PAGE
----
Thanks to the auto-backup feature that uploads directly from your gallery, it’s a great manager for smartphone photos. You can also manually upload photos from other devices using the browser version. You get 15 GB of storage for free, and you can always purchase more if you need it.
Google Photos offers basic photo editing including a one-click feature. It also has fun tools like Cinematic Moments (which animates two similar photos).
It uses AI to help you find your images by place, face detection, and more. However, it does lack professional management tools like keyword tagging.
- AI search tools
- Auto-backup from your phone
- 15 GB storage
- No longer offers unlimited storage
- No advanced editing features
- No keyword tagging
Extra alternative: Lightroom Mobile
If you’re looking for the best Lightroom alternatives because you don’t like Lightroom, then simply ignore this suggestion – but if you’re simply looking for a free alternative, then consider Lightroom Mobile, which has a (very functional) limited free version.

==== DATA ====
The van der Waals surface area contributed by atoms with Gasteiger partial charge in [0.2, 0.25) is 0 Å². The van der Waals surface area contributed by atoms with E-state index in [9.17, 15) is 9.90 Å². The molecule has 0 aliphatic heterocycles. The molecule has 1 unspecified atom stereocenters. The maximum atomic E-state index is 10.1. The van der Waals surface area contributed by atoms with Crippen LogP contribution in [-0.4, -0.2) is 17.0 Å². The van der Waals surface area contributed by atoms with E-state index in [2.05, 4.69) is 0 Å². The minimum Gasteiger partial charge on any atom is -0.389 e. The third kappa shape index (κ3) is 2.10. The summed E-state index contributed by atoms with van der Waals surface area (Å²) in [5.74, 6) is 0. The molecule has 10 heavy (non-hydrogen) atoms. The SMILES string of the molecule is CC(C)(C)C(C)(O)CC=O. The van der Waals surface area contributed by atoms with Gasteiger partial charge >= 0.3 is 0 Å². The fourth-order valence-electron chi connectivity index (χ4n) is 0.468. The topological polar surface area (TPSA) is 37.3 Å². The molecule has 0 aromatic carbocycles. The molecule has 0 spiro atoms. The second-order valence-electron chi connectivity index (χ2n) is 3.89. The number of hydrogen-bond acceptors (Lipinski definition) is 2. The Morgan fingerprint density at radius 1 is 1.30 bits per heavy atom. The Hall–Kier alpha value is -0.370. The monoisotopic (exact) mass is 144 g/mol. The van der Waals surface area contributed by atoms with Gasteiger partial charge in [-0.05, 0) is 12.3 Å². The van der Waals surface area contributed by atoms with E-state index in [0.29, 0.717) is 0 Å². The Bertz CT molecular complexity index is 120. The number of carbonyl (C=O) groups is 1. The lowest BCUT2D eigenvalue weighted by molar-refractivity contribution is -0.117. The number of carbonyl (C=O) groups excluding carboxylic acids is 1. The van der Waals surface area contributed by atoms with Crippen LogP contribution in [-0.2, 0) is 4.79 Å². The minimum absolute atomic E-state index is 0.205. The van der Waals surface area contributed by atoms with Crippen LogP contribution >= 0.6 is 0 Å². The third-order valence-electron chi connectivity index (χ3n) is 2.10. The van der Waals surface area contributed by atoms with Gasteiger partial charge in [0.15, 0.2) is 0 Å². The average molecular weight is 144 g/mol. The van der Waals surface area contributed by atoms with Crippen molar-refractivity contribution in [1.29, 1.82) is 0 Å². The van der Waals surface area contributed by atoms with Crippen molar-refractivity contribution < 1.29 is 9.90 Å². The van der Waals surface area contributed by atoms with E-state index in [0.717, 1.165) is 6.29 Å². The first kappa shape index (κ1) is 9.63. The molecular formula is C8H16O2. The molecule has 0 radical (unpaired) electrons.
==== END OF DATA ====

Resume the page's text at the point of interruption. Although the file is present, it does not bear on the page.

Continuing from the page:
Although some tools are limited to paid members, the free version can handle quite a bit of editing. It also offers 2 GB of cloud storage so that you can also use it as a file manager.
- Selective editing
- Cloud storage
- Limited features
- Requires an Adobe account
Which Lightroom alternative should you choose?
Though Adobe products are very powerful tools, they’re certainly not the only game in town. As you can see, there are many valid alternatives for those wishing to switch from Lightroom (or those who simply want to avoid it from the start).
If you’re looking for a free Lightroom alternative, you have two types of programs to choose from: free and open source or free and commercial. And in the paid category, you have a choice between one-off purchases or subscriptions.
To make the right decision, make sure you balance your budget with your editing and file-management needs as well as your personal skillset.
Best Lightroom alternatives: final thoughts
Lightroom is both a photo editor and a file manager. Taking this into account, I’ve aimed to share Lightroom alternatives that include both capabilities.
Of course, if you only need editing or file-management software (or you’re willing to use separate programs for each task), then you have many more choices.
Which program do you plan to use? Why? Share your thoughts in the comments below!